Basics: Buying A Car
by Cindy Diccianni
When evaluating your overall financial goals,
it is vital to understand how different types
of cars may affect your long-term finances.
A car is a depreciating asset, which means
that it goes down in value as it ages, and most
of the money you put into a car you will never
get back. This suggests that you should put
off buying a car until you absolutely need one,
and that you should not spend more on it than
is necessary for a good, safe vehicle. A house,
on the other hand, appreciates, or increases
in value through the years, and home ownership
can make an important positive contribution
to your long-term planning and investing.
When buying a car,
consider the following:
1. Define your car ownership goals
Buy a car that fits your needs. Consider the
various options, for example: fuel efficiency,
cost, large or small size, mini van or sedan.
You also want to ensure the car is comfortable
for you and your family.
2. Collect information on different makes
North Americans love their cars and there are
often many emotional factors that play into
the selection of an automobile. Do some homework
when it comes to warranties, manufacturers and
part replacement costs. These can vary depending
on the make and model of your car. Also consider
the resale value on the car you are looking
for. Many makes and models depreciate quickly
while a select group tends to hold their value
over time. This can be important if you expect
to trade or resell it later.
3. Determine how much you can afford to
The cost of the automobile is greater than
the monthly payments when you add in car insurance,
repairs and gas. Often these additional factors
can add as much as $300 or more per month to
the costs. Know your budget amount; in other
words, you need to know how much you actually
have to spend each month on a car. The insurance
costs will be relative to where you live and
work. Living in a city can be more costly and
often the insurance premiums are reflective
of the risks associated with living there. If
you have a moving violation record or a high
incidence of accidents, these factors will substantially
increase your insurance rates. It is important
to call your insurance company to get a price
on the insurance costs for the car you are looking
4. Investigate written publications and
Do your research. Thousands of books, articles,
booklets, and websites provide resources and
tips on buying a car, both new and used. Some
contain checklists and pointers on how to make
an intelligent car-buying decision. Start with
Consumer Reports and Changing Times magazines;
they both rate different new models and rank
them on safety, economy, performance, and handling.
These ratings will help you compare makes and
models in the category you're looking for. The
NADA Official Used Car Guide has information
on used car prices. Also let the Internet assist
you. It is an easy way to screen the cars of
your choice. Two reliable sites include www.kellybluebook.com
On these sites you can find a variety of topics
on used cars.
5. Review the ratings on the car
Do your homework and make sure that the car
has the safety features that you are looking
for. This will impact your insurance and the
costs you can expect later as the car gets older.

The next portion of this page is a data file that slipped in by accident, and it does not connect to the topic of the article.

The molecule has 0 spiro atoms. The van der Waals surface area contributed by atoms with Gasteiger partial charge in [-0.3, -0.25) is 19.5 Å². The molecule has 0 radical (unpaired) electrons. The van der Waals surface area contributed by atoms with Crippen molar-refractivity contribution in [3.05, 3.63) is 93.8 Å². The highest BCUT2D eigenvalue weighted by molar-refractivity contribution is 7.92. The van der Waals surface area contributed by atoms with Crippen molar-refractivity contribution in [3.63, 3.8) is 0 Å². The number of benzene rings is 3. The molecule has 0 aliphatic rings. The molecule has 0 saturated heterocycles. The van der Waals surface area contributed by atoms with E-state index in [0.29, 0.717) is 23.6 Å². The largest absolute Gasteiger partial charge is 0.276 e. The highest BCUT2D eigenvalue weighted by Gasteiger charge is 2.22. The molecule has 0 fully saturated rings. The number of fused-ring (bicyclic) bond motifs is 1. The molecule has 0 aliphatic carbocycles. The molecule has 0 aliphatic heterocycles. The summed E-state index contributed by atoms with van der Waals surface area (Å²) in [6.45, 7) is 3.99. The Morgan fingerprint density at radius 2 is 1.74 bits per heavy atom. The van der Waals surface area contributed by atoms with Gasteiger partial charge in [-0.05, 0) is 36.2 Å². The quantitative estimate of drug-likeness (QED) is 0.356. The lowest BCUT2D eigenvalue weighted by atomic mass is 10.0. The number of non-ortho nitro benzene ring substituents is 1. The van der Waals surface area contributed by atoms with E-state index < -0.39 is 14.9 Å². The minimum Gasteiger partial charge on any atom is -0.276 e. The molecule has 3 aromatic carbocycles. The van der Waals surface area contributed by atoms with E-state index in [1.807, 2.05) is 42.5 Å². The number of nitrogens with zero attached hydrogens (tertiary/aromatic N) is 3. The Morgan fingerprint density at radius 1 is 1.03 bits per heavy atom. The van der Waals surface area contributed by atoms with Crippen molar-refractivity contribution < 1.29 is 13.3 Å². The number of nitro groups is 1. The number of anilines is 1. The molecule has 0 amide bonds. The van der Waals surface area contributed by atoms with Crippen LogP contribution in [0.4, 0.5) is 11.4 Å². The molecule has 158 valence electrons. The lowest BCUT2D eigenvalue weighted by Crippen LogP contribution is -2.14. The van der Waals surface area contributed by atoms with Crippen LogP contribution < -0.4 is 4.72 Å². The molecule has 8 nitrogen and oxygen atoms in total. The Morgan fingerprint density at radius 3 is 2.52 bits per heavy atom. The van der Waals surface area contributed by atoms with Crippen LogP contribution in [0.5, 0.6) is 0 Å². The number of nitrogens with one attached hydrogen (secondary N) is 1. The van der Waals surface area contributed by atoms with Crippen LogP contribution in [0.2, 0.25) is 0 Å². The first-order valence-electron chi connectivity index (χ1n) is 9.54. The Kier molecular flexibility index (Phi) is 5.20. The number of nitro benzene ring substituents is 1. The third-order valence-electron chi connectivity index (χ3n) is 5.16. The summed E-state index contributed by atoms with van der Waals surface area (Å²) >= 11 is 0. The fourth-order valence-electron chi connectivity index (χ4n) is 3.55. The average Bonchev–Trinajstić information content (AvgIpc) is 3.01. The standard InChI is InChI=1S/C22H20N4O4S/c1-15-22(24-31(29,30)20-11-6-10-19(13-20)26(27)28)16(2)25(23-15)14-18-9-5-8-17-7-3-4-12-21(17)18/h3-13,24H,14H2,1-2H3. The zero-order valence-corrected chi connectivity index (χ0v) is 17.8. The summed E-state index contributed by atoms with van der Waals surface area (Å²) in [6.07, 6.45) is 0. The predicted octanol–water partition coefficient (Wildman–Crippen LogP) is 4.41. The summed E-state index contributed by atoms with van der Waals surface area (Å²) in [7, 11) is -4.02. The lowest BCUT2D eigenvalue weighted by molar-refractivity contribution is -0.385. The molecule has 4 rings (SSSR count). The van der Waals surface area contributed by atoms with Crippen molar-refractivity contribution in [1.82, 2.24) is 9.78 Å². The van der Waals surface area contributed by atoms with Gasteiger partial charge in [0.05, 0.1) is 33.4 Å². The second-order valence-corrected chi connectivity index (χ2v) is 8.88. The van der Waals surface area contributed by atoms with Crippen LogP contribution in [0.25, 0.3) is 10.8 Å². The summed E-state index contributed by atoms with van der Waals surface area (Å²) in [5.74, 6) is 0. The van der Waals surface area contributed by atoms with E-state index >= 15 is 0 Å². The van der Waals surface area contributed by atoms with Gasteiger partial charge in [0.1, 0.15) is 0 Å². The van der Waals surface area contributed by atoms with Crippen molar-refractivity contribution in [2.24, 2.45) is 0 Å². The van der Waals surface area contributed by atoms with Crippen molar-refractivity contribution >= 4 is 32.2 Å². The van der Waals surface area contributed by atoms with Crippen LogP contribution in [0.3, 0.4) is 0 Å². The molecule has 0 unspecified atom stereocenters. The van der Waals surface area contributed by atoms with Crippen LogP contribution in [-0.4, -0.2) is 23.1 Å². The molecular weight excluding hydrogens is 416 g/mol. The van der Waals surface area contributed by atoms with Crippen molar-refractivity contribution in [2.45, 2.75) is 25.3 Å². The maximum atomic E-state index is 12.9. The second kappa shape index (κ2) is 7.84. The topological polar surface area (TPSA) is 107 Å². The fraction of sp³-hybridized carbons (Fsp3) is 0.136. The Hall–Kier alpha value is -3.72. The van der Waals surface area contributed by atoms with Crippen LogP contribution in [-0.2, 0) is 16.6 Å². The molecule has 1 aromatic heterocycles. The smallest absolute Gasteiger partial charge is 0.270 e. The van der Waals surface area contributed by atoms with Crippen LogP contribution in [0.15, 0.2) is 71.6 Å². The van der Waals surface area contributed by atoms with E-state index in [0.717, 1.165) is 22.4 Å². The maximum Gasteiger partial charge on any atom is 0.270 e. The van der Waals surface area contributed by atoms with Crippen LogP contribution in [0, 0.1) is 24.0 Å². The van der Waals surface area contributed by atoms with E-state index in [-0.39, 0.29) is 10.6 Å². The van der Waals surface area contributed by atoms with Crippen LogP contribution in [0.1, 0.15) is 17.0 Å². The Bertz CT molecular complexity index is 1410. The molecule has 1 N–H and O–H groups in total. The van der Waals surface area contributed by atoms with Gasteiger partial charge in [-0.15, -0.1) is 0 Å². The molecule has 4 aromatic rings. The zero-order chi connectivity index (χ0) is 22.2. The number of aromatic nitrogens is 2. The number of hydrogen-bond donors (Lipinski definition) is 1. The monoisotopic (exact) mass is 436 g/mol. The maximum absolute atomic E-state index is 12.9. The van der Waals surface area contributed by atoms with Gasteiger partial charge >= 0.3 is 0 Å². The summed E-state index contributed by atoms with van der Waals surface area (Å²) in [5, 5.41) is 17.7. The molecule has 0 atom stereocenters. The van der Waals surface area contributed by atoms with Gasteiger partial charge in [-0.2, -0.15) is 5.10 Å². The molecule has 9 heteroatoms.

6. Determine what you want
This is the hardest part! Wanting and needing
gadgets in a car are the biggest cost centers
and the hardest to determine. All the extras
are fun and nice to have, but many are just
extras to make the car more appealing. Try to
stick to what you really need. Nice options
to have that can be well worth their "weight
in gold" are safety related features -
airbags, antilock brakes, traction assist, and
the advent of communication devises like "OnStar".
These are big selling features and provide true
value to the consumer.
7. Explore all of your alternatives
Visit many car lots and different dealers.
Don't make any quick decisions or commit to
anything prior to going home and sleeping on
it. Car buying is very emotional and sales people
will attempt to capitalize on this, which can
lead to buyers' remorse and to your making a
decision that may not be best for you. Do not
buy based on your emotions. Be rational and
walk away for a day. Go back a few days later
after yo have had the opportunity to think about
8. Analyze the positives and negatives
of each alternative
Using one of the checklists you have found,
you should analyze the "pluses" and
the "minuses" for each of your finalists.
If purchasing a used car, have a mechanic that
you trust look it over. This will be money well
spent. A great mechanic can find hidden problems
or give you the green light to buy.
Selecting the best alternative can be helpful
for you in the final selection of the car that
you think makes the most sense economically
and emotionally as well as meeting your needs.
Make an offer and be prepared to do a little
haggling to settle on a price. Never go over
the price you have set in your mind as the most
you want to spend. Remember to consider the
costs of gas, repairs and insurance. Also it
is best to evaluate your experience and review
what you would do differently the next time
you have to purchase a car. Proper planning
will be greatly rewarded.
Cindy Diccianni is a Registered
Nurse, a Certified Senior Advisor (CSA), a Certified
Long Term Consultant (CLTC), a Registered Investment
Advisor and a Registered Representative with
Leigh Baldwin & Company member NASD and
SIPC. She is affiliated with Ortner, O'Brien
& Ortner Advisory Group, Inc. and co-founder
of Nurturing Your Success, Inc.
Her passion is assisting clients in creating
financial freedom. You may
visit Cindy at www.nurturingyoursuccess.com,
write to her at Cindy@nurturingyoursuccess.com
or call her directly at (610) 251-9393.